Dave Stancliff Scientists looking at something faster than warp speed…for real! blogarama.com

Wednesday, May 15, 2013

Scientists looking at something faster than warp speed…for real!

Captain to Scotty, “Warp speed Scotty, give em all you got!”

Good Day World!

I’m feeling kinda spacey today.

Been reading how NASA is getting ready to thrust us into the 21st Century with faster modes of travel. Yes, faster. Faster than a speeding train or Super Man! So fast, you can’t see something move!

Scientists are out to prove Einstein was wrong about something. Not to be malicious mind you, but in the name of science and speed. Warp speed. Thanks to "Star Trek" the word "warp" is now practically synonymous with faster-than-light travel.

The next step is to go further than ever before…faster!

Here’s a good article on the subject: 

In the "Star Trek" TV shows and films, the U.S.S. Enterprise's warp engine allows the ship to move faster than light, an ability that is, as Spock would say, "highly illogical."

However, there's a loophole in Einstein's general theory of relativity that could allow a ship to traverse vast distances in less time than it would take light. The trick? It's not the starship that's moving — it's the space around it.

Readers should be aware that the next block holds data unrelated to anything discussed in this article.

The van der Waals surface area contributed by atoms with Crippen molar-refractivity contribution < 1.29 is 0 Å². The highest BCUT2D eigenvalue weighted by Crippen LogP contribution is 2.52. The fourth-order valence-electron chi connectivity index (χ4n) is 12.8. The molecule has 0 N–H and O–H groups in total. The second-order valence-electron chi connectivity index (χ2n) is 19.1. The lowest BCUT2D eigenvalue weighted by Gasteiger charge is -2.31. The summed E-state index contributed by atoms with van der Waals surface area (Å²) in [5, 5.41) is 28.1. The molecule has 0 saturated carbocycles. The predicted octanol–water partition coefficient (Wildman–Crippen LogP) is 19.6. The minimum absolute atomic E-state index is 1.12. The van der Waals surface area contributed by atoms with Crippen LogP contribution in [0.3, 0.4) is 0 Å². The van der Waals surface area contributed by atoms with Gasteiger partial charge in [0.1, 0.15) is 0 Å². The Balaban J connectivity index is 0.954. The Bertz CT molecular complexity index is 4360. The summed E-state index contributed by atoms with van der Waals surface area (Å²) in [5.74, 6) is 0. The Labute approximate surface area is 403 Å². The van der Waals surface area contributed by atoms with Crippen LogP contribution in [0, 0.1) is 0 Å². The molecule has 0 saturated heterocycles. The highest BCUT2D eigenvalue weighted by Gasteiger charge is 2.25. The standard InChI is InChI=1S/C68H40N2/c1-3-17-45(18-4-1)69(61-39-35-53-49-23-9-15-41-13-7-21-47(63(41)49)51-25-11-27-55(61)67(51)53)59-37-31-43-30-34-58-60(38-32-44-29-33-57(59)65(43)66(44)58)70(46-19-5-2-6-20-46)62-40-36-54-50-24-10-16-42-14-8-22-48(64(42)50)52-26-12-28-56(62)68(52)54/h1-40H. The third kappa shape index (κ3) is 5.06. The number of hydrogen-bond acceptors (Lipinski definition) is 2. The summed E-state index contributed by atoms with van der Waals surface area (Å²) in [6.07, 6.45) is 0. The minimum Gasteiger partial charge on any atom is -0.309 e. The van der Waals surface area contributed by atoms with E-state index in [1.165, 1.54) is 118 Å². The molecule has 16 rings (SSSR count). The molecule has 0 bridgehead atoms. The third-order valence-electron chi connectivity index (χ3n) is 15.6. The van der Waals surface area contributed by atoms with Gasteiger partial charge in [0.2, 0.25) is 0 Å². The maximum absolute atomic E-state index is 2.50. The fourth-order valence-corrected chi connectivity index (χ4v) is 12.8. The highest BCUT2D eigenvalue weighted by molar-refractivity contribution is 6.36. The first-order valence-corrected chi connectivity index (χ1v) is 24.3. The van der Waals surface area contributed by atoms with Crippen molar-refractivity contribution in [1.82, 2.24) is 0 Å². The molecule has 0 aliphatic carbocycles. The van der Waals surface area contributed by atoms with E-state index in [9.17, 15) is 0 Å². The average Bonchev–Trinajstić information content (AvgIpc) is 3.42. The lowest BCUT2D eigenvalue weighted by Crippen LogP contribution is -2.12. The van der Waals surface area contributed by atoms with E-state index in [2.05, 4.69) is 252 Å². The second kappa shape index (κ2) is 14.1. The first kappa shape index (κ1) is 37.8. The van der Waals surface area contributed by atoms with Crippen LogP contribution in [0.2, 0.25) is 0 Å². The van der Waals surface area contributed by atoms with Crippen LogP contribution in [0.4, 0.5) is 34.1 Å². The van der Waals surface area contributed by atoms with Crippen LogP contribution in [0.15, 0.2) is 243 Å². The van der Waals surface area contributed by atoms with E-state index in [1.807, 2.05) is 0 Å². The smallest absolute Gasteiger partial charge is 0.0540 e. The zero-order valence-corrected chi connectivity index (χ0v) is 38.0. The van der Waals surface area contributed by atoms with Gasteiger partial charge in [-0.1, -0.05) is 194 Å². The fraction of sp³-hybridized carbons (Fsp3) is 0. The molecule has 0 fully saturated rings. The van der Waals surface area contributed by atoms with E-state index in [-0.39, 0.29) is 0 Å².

In fact, scientists at NASA are right now working on the first practical field test toward proving the possibility of warp drives and faster-than-light travel. Maybe the warp drive on "Star Trek" is possible after all.[See also: Warp Drive: Can It Be Done? (Video)]

According to Einstein's theory, an object with mass cannot go as fast or faster than the speed of light. The original "Star Trek" series ignored this "universal speed limit" in favor of a ship that could zip around the galaxy in a matter of days instead of decades. They tried to explain the ship's faster-than-light capabilities by powering the warp engine with a "matter-antimatter" engine. Antimatter was a popular field of study in the 1960s, when creator Gene Roddenberry was first writing the series. When matter and antimatter collide, their mass is converted to kinetic energy in keeping with Einstein's mass-energy equivalence formula, E=mc2.

In other words, matter-antimatter collision is a potentially powerful source of energy and fuel, but even that wouldn't be enough to propel a starship to faster-than-light speeds.

Nevertheless, it's thanks to "Star Trek" that the word "warp" is now practically synonymous with faster-than-light travel.   (Read full story here)

Time for me to walk on down the road….

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